NDIS Commission releases new quarterly Activity Report
The NDIS Quality and Safeguards Commission (NDIS Commission) has today published its latest activity report, covering the period 1 July 2022 to 30 September 2022 for all states and territories in Australia.
The quarterly activity report provides an overview of NDIS Commission activities, including complaints, registrations, reportable incidents, behaviour support, compliance, and engagement for all stakeholders, and in particular for participants.
NDIS Quality and Safeguards Commissioner Tracy Mackey said the information collected through activity reports, together with complaints received and incident reports, offered an oversight of participants’ experiences of NDIS supports and services.
“This information shapes our safeguarding and compliance activities, and highlights areas where improvements are being made or further work is necessary to improve the quality and safety of NDIS supports provided to participants,” Ms Mackey said.
The activity report results are as expected across most functions during 1 July 2022 to 30 September 2022:
- There was a 9% increase in Complaints lodged this quarter compared with last quarter, from 1812 to 1976. This was partly driven by an increase in NSW.
- The total number of registered providers plateaued to 19,536 in this quarter. The stabilisation of this figure is largely driven by targeted compliance activity leading to refusal of applications of transitional providers.
- 9% increase in reportable incidents (excluding unauthorised restrictive practices) in this quarter.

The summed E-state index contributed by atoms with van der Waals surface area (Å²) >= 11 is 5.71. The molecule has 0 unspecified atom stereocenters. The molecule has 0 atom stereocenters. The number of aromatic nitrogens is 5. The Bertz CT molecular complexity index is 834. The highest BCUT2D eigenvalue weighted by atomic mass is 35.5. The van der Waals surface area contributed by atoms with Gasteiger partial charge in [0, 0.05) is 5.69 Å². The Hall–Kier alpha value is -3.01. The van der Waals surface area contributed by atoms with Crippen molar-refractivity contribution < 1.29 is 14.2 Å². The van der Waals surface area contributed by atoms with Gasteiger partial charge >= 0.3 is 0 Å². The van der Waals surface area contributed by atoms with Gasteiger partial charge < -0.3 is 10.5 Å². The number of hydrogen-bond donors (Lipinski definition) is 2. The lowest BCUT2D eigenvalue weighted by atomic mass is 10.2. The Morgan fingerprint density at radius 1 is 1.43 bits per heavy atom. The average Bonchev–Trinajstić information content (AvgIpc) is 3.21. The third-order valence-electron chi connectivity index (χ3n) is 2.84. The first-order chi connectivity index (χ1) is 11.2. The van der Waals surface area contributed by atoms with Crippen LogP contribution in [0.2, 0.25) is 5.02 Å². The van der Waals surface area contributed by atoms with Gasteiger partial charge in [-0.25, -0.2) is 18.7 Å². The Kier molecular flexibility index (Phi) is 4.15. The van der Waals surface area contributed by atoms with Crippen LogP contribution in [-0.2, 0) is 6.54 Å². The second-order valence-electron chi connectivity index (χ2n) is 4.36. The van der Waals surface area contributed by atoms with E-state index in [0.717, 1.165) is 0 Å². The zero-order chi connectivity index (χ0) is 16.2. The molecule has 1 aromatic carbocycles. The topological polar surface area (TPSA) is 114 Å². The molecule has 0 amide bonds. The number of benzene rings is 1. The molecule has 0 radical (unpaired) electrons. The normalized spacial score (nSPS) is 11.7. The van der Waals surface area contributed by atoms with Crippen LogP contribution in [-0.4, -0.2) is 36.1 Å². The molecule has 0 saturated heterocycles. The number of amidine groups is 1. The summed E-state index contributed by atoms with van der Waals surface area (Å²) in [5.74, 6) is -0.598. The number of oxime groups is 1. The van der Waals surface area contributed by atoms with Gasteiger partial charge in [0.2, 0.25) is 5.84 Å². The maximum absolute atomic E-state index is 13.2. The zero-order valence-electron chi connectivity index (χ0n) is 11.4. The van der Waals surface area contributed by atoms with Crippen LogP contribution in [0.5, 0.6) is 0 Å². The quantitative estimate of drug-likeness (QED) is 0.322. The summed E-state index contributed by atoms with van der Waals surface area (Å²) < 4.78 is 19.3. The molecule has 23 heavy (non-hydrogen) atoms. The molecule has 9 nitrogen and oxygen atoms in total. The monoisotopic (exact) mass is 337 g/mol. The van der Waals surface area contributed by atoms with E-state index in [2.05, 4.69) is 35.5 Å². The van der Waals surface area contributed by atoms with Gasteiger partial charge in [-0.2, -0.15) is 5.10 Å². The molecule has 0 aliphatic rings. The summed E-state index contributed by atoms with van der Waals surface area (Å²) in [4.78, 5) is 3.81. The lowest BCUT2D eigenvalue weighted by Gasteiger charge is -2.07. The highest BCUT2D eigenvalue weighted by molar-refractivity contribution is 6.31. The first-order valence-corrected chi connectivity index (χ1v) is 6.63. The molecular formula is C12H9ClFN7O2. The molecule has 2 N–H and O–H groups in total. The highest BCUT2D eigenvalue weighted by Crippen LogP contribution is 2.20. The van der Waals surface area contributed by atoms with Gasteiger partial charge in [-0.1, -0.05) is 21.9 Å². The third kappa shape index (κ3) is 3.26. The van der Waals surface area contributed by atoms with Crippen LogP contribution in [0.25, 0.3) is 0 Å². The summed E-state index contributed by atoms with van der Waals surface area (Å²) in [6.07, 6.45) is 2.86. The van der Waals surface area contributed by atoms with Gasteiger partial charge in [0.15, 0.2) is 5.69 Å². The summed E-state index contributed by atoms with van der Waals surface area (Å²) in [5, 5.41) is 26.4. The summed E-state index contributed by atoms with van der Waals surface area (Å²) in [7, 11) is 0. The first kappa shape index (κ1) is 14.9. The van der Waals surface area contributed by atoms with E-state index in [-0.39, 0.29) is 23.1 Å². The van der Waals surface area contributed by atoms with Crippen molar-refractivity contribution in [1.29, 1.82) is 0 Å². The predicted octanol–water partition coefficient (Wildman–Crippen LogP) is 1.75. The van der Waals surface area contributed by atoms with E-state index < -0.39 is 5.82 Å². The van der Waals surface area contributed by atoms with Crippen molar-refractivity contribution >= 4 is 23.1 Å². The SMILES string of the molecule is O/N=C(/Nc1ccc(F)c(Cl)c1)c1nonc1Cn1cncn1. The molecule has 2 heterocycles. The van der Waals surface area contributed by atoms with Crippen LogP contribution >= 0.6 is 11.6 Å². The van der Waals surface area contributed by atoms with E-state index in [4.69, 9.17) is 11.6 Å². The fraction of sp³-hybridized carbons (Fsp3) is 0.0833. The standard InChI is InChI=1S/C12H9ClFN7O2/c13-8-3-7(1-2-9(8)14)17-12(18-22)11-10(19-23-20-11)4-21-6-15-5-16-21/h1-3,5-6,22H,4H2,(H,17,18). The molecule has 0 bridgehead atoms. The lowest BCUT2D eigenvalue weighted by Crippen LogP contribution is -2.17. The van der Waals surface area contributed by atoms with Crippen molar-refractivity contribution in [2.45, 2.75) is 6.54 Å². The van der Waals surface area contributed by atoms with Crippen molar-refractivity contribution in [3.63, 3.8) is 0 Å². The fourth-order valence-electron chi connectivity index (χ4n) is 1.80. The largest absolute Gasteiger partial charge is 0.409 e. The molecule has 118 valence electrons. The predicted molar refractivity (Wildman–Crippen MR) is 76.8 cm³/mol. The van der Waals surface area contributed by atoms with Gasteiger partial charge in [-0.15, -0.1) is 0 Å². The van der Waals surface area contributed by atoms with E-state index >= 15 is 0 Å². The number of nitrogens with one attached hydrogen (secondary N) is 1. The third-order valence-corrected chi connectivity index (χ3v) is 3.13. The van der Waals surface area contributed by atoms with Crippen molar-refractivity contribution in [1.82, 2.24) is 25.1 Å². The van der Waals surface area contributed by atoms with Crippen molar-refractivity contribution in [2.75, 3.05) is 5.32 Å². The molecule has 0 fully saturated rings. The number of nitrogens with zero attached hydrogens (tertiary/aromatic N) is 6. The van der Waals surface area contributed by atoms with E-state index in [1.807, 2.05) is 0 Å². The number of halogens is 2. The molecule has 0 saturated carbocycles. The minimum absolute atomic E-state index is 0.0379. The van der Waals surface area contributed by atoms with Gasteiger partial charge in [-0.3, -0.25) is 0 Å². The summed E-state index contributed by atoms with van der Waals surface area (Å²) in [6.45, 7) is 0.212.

- 14% increase in behaviour support plans lodged this quarter compared with last quarter - an additional 504 plans.
- 3,252 NDIS behaviour support practitioners considered by the NDIS Commission to be suitable to deliver behaviour support services, increasing 29% from 2,529 last quarter.
- 329 NDIS Worker Screening exclusions issued this quarter, increasing 18% from the 230 issued last quarter.
The NDIS Commission continues to receive notifications relating to the use of unauthorised restrictive practices (URP) by implementing behaviour support providers, however these figures appear to be starting to stabilise.
During this reporting period, the NDIS Commission was advised of 4,228 participants subjected to 357,104 URPs, which is a 0.5% decrease in URP notification on last quarter.
“Participants subjected to URPs remain a key priority for the NDIS Commission and we continue to carry out regulatory activities with implementing providers and behaviour support practitioners to further reduce the rate of these incidents,” Ms Mackey said.
“We are also carrying out significant work to educate and build the capability of the workforce that are implementing restrictive practices, and engaging with states and territories to build on their current restrictive practice authorisation processes.
“By using our regulatory frameworks to continuously promote and remove barriers to quality and safety, and working together with providers, workers and behaviour support practitioners, the NDIS Commission is committed to ensuring all NDIS participants can choose the safe and quality services they deserve.”
Visit the NDIS Commission Activity Reports page for more information.